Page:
So it’s like this: there are ducks and deer in the great outdoors, and people out there enjoying it pass through from time to time. But the natural privacy of the many national and state parks also makes it a great place to, well, cook meth. And other crazy shit, too, but hey, let’s be honest, there’s a lot of meth-cooking in the middle of nowhere.
The Mississippi Department of Wildlife, Fisheries, and Parks knows this. They tread foot onto log-cabin labs just as much as any other parks department does, and that, clearly, means trouble.
“Jim Walker, a spokesman for Wildlife, Fisheries and Parks, said criminals are outgunning wildlife officers and the more powerful weapons would be a major asset to their mission. Walker added that the agency’s officers are often the first responders on scene when an incident occurs in Mississippi’s rural areas and therefore need to be well armed.”
While it seems that many, many pseudo law-enforcement departments are militarizing for shits and giggles reasons political and otherwise, it’s a lot riskier to be a park ranger now than it ever has been. So it absolutely makes sense for this western southern state to gear up. And honestly, they’re not asking for much:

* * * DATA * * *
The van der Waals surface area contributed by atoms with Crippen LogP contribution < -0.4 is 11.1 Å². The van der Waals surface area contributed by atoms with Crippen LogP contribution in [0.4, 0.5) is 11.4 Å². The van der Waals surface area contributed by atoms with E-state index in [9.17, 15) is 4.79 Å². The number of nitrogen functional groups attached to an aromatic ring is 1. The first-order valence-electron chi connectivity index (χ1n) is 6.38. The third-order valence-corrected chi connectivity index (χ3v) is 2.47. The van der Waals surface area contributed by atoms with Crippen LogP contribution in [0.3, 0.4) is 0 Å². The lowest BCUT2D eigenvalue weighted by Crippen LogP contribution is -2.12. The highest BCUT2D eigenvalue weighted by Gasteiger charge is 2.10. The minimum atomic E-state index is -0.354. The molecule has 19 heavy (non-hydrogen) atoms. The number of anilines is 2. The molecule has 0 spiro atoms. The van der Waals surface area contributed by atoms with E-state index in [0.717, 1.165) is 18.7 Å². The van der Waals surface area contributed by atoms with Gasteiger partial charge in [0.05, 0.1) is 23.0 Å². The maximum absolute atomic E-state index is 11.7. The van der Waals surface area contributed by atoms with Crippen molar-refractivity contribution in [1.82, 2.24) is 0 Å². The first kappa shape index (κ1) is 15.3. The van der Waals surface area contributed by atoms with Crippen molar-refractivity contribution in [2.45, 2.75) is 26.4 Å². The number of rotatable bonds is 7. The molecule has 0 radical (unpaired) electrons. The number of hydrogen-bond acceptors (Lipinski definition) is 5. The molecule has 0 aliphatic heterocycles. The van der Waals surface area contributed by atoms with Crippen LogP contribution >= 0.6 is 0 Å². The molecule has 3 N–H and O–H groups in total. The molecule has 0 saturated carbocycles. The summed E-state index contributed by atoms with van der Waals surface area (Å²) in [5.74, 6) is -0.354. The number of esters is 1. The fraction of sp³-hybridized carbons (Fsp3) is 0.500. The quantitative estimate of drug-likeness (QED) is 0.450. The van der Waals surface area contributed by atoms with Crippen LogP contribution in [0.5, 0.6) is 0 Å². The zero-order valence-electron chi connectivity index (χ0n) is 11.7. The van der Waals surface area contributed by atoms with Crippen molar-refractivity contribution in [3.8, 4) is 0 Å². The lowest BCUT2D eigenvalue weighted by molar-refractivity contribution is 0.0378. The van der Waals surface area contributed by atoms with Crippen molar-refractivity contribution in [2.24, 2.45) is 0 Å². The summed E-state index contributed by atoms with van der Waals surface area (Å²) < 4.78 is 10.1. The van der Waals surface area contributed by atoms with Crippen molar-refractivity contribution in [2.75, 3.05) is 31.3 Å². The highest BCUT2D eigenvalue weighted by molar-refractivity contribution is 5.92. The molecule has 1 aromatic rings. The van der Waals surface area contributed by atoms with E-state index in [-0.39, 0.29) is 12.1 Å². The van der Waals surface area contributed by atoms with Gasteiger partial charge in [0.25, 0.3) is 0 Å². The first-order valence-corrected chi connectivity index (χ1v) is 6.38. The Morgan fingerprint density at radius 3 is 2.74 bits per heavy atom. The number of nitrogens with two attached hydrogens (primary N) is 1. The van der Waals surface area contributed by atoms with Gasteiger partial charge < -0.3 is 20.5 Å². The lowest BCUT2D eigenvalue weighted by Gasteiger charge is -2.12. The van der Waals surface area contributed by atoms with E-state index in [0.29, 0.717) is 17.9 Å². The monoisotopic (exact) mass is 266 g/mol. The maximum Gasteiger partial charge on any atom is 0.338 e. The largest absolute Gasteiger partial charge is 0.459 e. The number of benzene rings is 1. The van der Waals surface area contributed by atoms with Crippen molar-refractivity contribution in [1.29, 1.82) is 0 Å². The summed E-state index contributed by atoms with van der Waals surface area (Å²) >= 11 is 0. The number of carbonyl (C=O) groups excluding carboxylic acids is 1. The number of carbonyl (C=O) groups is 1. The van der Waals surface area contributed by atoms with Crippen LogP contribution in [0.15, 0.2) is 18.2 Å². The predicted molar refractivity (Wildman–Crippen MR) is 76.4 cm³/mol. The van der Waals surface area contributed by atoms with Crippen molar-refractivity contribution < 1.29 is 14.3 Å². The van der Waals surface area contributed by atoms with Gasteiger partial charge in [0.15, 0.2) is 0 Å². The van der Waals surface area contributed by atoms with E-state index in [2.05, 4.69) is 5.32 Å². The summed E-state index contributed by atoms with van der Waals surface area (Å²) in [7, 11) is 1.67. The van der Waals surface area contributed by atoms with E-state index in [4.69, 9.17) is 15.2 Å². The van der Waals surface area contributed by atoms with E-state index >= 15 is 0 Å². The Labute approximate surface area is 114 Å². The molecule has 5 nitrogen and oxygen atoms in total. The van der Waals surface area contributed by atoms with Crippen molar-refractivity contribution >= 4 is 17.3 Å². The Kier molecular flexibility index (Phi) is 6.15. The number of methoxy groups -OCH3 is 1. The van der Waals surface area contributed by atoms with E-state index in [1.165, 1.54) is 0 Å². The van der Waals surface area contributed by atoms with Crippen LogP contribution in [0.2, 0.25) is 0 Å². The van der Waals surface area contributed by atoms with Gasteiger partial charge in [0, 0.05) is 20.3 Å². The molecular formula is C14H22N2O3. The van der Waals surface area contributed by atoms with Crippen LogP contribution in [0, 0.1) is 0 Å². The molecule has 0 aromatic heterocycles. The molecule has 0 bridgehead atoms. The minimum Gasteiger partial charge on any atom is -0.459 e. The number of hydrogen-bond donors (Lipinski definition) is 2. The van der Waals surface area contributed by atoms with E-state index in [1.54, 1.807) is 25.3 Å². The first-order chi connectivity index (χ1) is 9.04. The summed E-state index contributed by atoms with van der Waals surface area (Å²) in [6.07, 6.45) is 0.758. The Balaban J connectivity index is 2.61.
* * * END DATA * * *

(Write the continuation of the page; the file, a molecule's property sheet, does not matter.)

“The agency hopes to purchase 250 high-powered AR-15 assault rifles* to boost its crime fighting power and is currently accepting bids. The AR-15 is the civilian version of the U.S. military’s M-16 combat rifle and is currently used by the Mississippi Highway patrol.
“‘If you have a game and fish officer, and you have got a state trooper out there, they’ve got the same weapon, the same magazines, if one guy gets out of ammunition, they can swap the magazines,’ said Phil Hemphill, a retired highway patrolman and current weapons instructor for the Mississippi Department of Public Safety.”
They’re apparently currently carrying shotguns and .38s, and while the shotguns have proven to be effective in some situations, there are firearms that rank higher up on the Swanson Pyramid of Greatness.
*Yeah, we know.